The CVB has focused on partnerships during his tenure, with the Putnam County Chamber of Commerce and Main Street Greencastle sharing the Visitors Center as a headquarters, creating a team approach to retail and restaurant development related to tourism. In 2020, the CVB assumed responsibility for People Pathways, the county’s 18-mile trail system, launching partnerships with Friends of the Park of Putnam County and the Putnam County Parks Board, which also now share the Visitors Center as a headquarters. The four organizations completed the county’s first five-year master plan for outdoor recreation and are now pursuing it as a team.
Eric holds a master’s degree in non-profit administration from the University of Notre Dame. He and his wife, Beth, a kindergarten teacher, have three children, with the youngest currently studying at DePauw.
MIKE RICHMOND, STAFF
With a B.S. in business marketing from Indiana State University, Mike launched a social media program for the Putnam County Visitors Center in 2018, where he also leads email marketing and website development. In 2019, he became executive director of Main Street Greencastle and still holds both positions, working under the title “Community Developer.”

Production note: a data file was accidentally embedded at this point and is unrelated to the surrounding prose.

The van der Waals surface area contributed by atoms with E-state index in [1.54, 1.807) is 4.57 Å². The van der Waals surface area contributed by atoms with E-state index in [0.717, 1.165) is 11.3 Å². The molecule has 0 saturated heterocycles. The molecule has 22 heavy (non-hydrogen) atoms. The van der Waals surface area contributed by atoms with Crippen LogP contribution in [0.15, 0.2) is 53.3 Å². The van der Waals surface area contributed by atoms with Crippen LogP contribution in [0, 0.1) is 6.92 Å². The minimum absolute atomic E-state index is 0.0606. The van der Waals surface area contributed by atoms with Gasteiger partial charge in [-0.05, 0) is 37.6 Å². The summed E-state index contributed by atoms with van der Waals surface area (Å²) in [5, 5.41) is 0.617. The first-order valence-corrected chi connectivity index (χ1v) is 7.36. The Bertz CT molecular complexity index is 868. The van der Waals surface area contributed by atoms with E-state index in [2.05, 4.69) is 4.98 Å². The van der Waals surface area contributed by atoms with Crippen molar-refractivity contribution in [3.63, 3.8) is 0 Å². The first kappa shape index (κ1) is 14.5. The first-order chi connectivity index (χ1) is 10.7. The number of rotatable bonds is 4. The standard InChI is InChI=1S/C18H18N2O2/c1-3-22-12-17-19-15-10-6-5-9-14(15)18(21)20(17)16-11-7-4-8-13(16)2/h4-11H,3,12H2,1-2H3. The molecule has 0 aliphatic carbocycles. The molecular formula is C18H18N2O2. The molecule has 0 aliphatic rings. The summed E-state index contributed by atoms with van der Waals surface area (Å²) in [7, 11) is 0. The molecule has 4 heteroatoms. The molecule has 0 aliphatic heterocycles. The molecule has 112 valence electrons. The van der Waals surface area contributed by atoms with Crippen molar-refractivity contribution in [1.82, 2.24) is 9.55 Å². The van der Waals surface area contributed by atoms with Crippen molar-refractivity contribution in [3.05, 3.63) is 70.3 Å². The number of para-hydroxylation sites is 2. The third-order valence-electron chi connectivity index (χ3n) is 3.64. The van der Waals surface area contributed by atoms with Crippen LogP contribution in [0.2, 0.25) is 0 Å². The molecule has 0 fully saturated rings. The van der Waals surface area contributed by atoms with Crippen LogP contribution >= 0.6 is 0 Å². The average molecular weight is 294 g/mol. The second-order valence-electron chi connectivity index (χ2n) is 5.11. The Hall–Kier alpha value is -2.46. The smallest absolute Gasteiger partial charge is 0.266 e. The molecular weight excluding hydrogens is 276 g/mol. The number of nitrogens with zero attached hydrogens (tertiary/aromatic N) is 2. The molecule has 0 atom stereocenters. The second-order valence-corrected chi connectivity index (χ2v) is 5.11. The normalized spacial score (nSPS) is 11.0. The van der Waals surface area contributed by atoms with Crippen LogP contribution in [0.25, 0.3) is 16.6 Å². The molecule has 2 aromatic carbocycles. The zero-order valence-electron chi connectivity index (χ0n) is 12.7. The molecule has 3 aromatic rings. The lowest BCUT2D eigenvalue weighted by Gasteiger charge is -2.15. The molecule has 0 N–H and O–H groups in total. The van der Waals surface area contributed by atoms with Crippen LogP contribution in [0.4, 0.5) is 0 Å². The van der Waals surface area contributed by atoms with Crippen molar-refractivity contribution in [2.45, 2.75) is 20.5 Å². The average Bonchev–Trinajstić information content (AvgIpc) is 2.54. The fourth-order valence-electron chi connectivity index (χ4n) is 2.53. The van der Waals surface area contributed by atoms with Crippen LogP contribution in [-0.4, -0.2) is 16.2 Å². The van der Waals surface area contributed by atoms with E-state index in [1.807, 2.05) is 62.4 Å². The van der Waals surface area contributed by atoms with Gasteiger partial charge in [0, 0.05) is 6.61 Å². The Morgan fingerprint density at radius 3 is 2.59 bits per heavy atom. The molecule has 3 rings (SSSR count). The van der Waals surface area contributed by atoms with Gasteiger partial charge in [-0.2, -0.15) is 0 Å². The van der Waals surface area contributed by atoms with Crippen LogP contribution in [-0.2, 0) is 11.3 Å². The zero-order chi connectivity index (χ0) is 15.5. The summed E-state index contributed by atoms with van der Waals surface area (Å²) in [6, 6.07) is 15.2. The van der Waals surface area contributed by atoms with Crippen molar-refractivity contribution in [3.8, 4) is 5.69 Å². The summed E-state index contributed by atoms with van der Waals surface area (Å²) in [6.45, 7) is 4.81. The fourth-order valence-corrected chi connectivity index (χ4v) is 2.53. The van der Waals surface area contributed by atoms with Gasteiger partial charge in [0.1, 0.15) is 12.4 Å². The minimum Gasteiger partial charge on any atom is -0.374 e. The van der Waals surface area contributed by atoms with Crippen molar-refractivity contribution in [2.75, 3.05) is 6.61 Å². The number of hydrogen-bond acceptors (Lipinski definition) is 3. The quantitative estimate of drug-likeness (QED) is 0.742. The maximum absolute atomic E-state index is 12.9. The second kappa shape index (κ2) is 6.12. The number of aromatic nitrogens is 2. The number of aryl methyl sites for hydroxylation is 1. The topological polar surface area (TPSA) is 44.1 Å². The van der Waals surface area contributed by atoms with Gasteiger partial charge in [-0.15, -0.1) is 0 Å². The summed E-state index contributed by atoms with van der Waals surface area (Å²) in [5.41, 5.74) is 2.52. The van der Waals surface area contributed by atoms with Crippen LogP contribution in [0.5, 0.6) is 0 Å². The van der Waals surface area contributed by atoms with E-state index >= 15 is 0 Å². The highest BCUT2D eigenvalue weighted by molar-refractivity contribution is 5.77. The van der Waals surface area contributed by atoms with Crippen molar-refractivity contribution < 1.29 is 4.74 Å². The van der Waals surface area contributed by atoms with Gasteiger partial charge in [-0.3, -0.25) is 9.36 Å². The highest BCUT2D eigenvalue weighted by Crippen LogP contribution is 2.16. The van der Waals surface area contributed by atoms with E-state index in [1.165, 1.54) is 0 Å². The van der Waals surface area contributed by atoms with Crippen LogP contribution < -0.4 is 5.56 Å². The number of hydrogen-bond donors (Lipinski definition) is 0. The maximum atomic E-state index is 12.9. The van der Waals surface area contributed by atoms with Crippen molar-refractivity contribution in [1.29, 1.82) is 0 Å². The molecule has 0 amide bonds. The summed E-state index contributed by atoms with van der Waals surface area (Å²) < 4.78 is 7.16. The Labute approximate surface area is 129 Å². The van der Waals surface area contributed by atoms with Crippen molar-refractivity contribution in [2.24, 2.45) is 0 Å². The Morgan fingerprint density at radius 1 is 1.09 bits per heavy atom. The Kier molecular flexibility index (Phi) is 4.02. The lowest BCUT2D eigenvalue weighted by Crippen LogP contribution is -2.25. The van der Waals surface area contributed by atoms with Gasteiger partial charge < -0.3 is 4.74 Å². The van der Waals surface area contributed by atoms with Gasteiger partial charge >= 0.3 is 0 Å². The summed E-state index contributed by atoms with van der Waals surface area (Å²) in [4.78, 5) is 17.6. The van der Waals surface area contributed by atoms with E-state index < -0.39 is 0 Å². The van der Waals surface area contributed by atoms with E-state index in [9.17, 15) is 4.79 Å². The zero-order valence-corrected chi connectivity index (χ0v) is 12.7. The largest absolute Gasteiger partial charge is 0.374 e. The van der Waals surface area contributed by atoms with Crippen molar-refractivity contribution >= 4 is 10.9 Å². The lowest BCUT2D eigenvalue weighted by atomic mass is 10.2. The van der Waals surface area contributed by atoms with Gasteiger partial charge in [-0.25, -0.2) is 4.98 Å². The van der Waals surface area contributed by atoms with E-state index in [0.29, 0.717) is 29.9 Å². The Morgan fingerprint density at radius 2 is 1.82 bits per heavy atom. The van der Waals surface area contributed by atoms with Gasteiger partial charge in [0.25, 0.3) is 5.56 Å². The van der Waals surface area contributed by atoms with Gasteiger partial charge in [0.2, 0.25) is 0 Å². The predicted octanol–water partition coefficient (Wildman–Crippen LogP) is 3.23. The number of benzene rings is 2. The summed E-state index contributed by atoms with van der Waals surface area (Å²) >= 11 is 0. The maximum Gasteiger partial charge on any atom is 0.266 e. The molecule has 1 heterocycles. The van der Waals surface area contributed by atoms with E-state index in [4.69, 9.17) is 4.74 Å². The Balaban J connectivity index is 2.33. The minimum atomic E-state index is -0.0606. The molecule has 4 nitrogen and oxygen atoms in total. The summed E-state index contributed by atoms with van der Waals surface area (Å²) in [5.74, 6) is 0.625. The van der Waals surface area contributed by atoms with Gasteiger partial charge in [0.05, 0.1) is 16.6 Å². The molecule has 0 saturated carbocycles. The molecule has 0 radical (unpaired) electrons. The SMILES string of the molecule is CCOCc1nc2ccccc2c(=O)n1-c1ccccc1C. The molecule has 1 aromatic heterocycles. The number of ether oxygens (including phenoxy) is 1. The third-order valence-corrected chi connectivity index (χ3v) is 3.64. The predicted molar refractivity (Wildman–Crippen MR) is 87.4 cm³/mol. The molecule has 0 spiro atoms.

A member of the Heritage Preservation Society of Putnam County board, Mike organizes the county’s First Fridays program which draws thousands to Greencastle’s Courthouse Square April through October, and he is a volunteer for many music and other events around the county. Mike is an avid trail runner and middle school cross country coach; he is also a golfer and an IU Basketball fan.
Indiana natives, Mike and his wife, Annie, a third-grade schoolteacher, live in the country south of Greencastle. His interests and work life find balance on the Putnam Parks & Pathways Board, where he co-chairs the Events and Public Relations committees and leads a variety of outdoor recreation-related marketing and design efforts.
A BRIEF HISTORY
Hundreds of people were involved over 25-plus years, but longtime elementary school teacher Joy Marley created, and has been the driving force behind, People Pathways since it launched in 1995.
Joy’s mission for People Pathways is its mission today – to enhance the quality of life of our community by developing a network of multi-use trails for walking, running, bicycling, and horseback riding where possible, to promote community connections, non-motorized transportation, citizen interaction, outdoor education, recreation, safety, and good health.
With a preliminary plan and no funding, a grassroots group started People Pathways, creating the vision for what is now a cross-country, multi-use trail. This somewhat rags-to-riches tale required collaborative public/private partnerships and many phases and incremental steps as opportunities/resources became available through grants, event fundraising, invaluable volunteer in-kind services, donations, and by engaging good people dedicated to a common goal.